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science coverThe first IMBIE assessment was published in 2012, showing that between 1992 and 2011, the ice sheets contributed 0.6 mm/yr to the rate of global sea-level rise. By combining an ensemble of satellite altimetry, interferometry, and gravimetry datasets using common geographical regions, time intervals, and models of surface mass balance and glacial isostatic adjustment to estimate the mass balance of Earth’s polar ice sheets, we demonstrated that there is a good agreement between the different satellite methods. Further, we showed that combining multiple satellite datasets led to a greater certainty in the measurements of Antarctica and Greenland mass balance.

Shepherd et al. 2012. A reconciled estimate of ice sheet mass balance. Science, 338(6111), pp.1183-1189. (link)

nature coverIn 2018, we published an updated assessment of the mass balance of Antarctica. We found that between 1992 and 2017, the Antarctic Ice Sheet lost 2720 billion tonnes of ice, contributing 7.6 mm to global mean sea-level rise. This record of Antarctica mass changes shows that while prior to 2012, Antarctica lost ice at a steady rate of 76 billion tonnes per year, it is now losing ice faster than ever, with more than half of the total ice loss occurring between 2012 and 2017. This increase in ice loss from the continent as a whole is a combination of glacier speedup in West Antarctica and at the Antarctic Peninsula, and reduced growth of the ice sheet in East Antarctica.

The IMBIE Team. 2018. Mass balance of the Antarctic ice sheet from 1992 to 2017. Nature, 558(7709), pp.219-222. (link)

nature coverIn 2019, we published an updated assessment of the mass balance of Greenland. We found that between 1992 and 2018, the Greenland Ice Sheet lost 3902 billion tonnes of ice, contributing 10.8 mm to global mean sea-level rise. Although Greenland has been losing ice since the early 1990s, annual losses have risen since then, with the rate of mass loss rising from 33 billion tonnes per year to 254 billion tonnes per year in the last decade – a seven-fold increase. Further, we found that half of the ice losses were due to surface melting as air temperatures have risen and half were attributed to increased glacier flow, triggered by rising ocean temperatures.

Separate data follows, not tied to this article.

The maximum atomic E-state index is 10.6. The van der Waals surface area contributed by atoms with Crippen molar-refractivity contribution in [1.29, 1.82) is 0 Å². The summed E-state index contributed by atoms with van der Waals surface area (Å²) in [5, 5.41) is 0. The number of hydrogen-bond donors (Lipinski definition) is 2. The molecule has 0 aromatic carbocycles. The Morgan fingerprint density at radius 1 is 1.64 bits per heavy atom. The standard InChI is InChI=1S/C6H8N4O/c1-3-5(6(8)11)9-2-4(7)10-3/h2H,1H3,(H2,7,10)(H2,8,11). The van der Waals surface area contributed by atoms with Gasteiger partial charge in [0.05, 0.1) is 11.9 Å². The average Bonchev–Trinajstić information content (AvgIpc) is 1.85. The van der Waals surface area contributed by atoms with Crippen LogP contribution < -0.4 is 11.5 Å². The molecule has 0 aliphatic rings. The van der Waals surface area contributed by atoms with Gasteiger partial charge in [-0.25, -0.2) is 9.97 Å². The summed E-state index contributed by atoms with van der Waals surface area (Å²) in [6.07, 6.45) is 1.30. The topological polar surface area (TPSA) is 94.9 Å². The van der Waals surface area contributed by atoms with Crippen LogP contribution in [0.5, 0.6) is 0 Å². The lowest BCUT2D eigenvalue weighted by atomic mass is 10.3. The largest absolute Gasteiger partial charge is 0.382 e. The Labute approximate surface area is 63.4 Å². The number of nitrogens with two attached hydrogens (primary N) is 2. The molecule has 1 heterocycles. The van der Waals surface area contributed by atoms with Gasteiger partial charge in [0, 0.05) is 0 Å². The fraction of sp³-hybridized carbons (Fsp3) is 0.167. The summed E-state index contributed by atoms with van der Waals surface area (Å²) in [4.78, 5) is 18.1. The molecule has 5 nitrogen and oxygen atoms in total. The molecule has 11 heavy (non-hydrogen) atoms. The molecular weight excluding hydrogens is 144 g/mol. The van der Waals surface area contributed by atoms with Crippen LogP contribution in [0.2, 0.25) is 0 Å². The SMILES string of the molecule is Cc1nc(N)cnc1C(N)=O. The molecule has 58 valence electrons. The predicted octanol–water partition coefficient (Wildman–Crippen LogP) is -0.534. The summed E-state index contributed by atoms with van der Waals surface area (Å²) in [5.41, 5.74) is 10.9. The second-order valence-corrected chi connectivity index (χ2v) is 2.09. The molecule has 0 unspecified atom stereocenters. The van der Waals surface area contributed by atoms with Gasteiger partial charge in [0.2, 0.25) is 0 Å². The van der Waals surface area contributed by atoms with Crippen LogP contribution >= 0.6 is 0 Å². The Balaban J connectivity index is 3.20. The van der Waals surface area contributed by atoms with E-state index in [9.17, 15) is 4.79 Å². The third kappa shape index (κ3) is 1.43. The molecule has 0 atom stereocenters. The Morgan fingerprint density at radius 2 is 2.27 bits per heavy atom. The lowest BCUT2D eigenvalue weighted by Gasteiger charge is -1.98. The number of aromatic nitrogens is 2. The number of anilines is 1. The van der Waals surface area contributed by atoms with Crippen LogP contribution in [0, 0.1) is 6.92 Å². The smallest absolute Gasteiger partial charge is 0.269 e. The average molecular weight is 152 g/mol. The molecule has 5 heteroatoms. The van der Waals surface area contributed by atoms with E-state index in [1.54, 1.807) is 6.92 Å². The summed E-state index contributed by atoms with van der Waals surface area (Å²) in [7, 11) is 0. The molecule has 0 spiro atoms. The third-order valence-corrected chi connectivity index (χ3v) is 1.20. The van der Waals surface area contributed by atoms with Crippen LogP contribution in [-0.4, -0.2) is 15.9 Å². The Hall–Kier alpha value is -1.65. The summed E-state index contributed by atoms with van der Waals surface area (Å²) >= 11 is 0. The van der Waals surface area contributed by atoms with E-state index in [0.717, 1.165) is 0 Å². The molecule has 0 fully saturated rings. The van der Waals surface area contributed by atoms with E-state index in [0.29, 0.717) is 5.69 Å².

The IMBIE Team. 2019. Mass balance of the Greenland Ice Sheet from 1992 to 2018. Nature, 579(7798), pp.233-239. (link)

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The IMBIE past assessments have also been used to outline the importance of providing robust ice sheet mass balance estimates, in particular to improve predictions of the ice sheets’ contribution to global sea-level rise:

Antarctica and Greenland mass change is the most uncertain source of sea-level rise and thus developing ice-sheet models able to closely reproduce satellite observations of ice sheet mass loss is key to better predict sea-level rise. During the past decade, new satellite missions and refined processing methods of satellite data have contributed to the production of a large number of satellite-based ice sheet mass balance estimates. By combining these observations into a single reconciled estimate, IMBIE demonstrated that when using a common framework, these observations agree within their respective uncertainties, showing a three-fold increase in ice losses from Antarctica and Greenland over the satellite era. Similarly, ice sheet models have been significantly improved for the IPCC Fifth Assessment Report, with the development of a new generation of ice sheet models capable of reproducing the rapid ice dynamical response of the ice sheets apparent in satellite observations. Together, satellite observations and ice sheet models can help better predict sea-level rise.